East Africa Region generally is endowed with resources which can create jobs opportunity that can eradicate poverty, the textile sector is therefore one of the key industry that can transform drive the economy of these three countries. Among the three countries Kenya took a step to establish Export Processing Zones with view of exploiting the American market and currently immerged as one of the leading garments exporter in Africa. Uganda being a land locked country tried also to penetrate the market but the logistics could not spare them into this business. On the other side Tanzania continues to grow cotton with view of setting up knitting mills to compete in the same market, they have also established an Export Processing Zone to spear head the growth of textile sector.

With good sound management and reforms Rwandese Government is also keen to join other players in market, though they have started on a very small scale but given time they’ll prove to be a force to reckon with ,though with a challenge similar to Uganda of being a land locked country, Burundi has not picked up due to political instability.

However  when we look at wide scope of East Africa Region, it is prudent to have proper policy makers, researchers, good infrastructure, apparel training institutions and strong monetary policies, well with good  integration , East Africa region is ripe for trade with untapped opportunities to be exploited. The history of textiles and garment sector reveals that the demand of textiles is unlimited for both local and overseas market, unfortunately this industry has been overlooked. The US government introduced AGOA which covers more than 600 products, if the East African Community can identify the resources and talents in each every region  i.e Kenyans are good in making garments, Ugandans can proceed with knitting mills and Tanzanian’s concentrate with growing of cotton the supply chain shall benefit each country across the board, therefore a win-win situation for each country.  The success of textile & apparel sector in East Africa shall depend on commitment of each government setting up good industrial policies, this sector has proved to be one of the most labor intensive and the road map to eradicate poverty in the region.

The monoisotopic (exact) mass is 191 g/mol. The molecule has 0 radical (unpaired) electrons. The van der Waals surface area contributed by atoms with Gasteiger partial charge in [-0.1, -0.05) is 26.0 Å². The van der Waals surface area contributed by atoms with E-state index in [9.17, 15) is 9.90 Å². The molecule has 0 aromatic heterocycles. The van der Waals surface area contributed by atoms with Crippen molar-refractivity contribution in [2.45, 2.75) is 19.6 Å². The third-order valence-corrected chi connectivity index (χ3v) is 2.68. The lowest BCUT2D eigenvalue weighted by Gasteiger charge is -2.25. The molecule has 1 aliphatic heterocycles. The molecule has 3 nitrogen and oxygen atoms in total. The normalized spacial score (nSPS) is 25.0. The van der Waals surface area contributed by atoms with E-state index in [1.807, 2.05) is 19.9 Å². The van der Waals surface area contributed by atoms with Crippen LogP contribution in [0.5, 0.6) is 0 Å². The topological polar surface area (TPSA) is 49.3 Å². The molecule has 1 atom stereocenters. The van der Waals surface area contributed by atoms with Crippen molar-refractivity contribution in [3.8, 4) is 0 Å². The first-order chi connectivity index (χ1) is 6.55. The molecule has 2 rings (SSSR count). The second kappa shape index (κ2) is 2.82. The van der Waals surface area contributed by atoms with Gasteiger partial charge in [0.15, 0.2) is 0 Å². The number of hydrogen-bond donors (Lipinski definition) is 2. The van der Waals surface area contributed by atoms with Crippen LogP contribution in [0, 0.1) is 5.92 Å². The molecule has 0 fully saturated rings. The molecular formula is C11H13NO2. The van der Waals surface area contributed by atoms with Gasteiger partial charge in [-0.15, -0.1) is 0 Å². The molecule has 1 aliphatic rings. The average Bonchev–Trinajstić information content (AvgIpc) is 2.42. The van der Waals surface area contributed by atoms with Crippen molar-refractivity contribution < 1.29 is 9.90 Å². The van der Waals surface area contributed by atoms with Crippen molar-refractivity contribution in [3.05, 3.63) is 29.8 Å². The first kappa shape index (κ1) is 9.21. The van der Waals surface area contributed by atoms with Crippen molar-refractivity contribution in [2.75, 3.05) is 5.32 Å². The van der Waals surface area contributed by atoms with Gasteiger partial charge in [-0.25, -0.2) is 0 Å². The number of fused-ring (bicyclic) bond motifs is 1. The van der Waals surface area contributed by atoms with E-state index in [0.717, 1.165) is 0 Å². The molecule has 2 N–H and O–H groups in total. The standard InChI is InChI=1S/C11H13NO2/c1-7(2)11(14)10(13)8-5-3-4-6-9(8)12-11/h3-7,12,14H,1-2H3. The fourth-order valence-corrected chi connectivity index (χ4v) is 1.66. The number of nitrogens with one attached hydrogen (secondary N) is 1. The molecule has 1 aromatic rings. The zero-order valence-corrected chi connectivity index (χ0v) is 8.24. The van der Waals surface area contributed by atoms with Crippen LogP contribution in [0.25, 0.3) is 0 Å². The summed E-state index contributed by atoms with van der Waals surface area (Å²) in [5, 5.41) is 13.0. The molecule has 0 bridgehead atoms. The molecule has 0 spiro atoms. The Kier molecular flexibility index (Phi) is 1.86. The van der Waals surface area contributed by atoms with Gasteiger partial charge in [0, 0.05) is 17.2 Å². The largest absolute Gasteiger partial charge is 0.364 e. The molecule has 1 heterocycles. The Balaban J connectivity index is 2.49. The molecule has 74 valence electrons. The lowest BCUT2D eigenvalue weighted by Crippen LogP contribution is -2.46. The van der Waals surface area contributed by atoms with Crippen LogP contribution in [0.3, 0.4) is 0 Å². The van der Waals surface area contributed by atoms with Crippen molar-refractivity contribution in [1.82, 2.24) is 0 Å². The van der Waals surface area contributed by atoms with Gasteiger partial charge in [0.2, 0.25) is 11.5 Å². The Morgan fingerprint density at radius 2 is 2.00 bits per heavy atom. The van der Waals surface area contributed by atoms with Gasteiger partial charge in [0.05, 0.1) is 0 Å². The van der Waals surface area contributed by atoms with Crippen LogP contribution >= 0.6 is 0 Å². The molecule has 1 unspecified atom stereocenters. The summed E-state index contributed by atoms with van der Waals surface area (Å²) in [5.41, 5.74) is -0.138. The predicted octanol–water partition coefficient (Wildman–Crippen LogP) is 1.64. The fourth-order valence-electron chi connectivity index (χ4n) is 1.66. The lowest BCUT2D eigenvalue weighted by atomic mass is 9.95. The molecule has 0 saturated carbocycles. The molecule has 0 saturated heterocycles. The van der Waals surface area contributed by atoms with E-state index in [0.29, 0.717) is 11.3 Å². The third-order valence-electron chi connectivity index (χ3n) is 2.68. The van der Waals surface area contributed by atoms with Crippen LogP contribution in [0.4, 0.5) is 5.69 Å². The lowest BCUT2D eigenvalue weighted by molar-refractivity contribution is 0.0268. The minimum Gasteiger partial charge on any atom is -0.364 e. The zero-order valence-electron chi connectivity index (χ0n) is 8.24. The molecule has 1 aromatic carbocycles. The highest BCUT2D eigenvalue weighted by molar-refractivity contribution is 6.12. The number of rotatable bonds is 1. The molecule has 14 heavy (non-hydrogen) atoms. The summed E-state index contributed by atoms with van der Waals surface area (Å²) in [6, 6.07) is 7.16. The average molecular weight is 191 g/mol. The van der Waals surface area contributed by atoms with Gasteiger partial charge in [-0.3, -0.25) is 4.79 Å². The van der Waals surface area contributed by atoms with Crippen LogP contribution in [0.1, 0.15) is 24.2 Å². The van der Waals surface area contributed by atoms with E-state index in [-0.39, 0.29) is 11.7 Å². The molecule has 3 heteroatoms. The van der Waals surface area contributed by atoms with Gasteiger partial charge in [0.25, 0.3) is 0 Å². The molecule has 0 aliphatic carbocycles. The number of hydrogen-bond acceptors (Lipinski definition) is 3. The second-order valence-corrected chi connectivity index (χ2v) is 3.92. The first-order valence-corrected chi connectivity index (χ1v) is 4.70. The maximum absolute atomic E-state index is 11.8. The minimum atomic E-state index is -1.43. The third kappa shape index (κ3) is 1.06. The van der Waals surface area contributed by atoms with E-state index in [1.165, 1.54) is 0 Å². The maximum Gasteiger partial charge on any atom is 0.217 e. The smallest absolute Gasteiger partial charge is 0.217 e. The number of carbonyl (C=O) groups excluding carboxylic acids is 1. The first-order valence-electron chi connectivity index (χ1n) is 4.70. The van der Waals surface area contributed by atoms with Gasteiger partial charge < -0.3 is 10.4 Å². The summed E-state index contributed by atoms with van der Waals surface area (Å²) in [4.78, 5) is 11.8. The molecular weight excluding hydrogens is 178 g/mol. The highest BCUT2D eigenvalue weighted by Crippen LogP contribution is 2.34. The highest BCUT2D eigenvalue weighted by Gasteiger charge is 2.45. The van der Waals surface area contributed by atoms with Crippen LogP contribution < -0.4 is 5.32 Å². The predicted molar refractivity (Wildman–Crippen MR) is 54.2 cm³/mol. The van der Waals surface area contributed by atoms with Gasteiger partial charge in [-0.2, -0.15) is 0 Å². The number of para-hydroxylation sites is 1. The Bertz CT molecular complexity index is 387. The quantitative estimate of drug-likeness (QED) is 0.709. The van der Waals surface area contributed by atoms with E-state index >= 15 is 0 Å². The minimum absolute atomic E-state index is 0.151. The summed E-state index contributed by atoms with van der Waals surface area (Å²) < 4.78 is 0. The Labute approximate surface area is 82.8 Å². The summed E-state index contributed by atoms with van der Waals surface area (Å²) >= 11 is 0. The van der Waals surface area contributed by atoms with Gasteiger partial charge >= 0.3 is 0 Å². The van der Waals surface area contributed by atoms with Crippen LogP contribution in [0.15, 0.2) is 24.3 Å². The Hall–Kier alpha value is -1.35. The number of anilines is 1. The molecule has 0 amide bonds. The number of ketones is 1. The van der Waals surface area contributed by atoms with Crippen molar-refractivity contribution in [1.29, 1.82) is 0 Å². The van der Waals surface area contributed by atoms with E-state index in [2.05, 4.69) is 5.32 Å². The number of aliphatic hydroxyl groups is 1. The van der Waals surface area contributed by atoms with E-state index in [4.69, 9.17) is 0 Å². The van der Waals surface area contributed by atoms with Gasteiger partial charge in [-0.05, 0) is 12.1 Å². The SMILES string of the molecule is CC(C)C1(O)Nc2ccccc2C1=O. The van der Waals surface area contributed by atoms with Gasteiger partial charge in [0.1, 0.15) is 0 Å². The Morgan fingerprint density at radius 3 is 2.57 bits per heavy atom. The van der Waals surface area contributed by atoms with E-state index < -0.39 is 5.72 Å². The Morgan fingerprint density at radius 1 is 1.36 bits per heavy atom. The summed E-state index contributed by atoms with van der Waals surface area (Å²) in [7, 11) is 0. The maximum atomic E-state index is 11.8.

By: Mr. Heman Boodia (Vice President  New Wide Garments  Africa Region)

From Robeau Liebenberg…… I would love to hear from CMT’s that do not have such big minimum quantities. We currently manufacture our own label and supply 60 boutiques across the country. We are looking to outsource our manufacturing but struggle to find a CMT that can take over our work. I am looking at minimum quantities of 300 – 400 per style. Please if you could maybe get this message to your CMT client base to contact me via my email address. We work mostly with viscose spandex. info@beaudesigns.co.za

Hi my name is Tricia,
I do covered buttons for the clothing and textile industry. So feel free to contact me for any of your needs I am at 327 main road Observatory.The Cotton Button Bar 021 801 9958 Anytime at your service


Did you Know…….

  • Native American boots, or moccasins were worn from Alaska to Arizona and New Mexico, sometimes extending all the way to the hip, and were generally worn only by women.
  • The Handbag is one of the oldest accessories, with some form of bag being used by both men and women since the days of ancient man. It was in the 19th century that they became a fashion must-have, when women began to embroid them with beautiful designs to show off their skills and to attract a husband!
  • Because nylon was needed for the production of parachutes in WWII, nylon pantyhose became unavailable. Women used drastic measures to recreate this; they would paint their legs with a water and instant gravy powder solution and draw a line down the back of their legs with eye make-up to recreate the look of stockings!


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Carla Finlay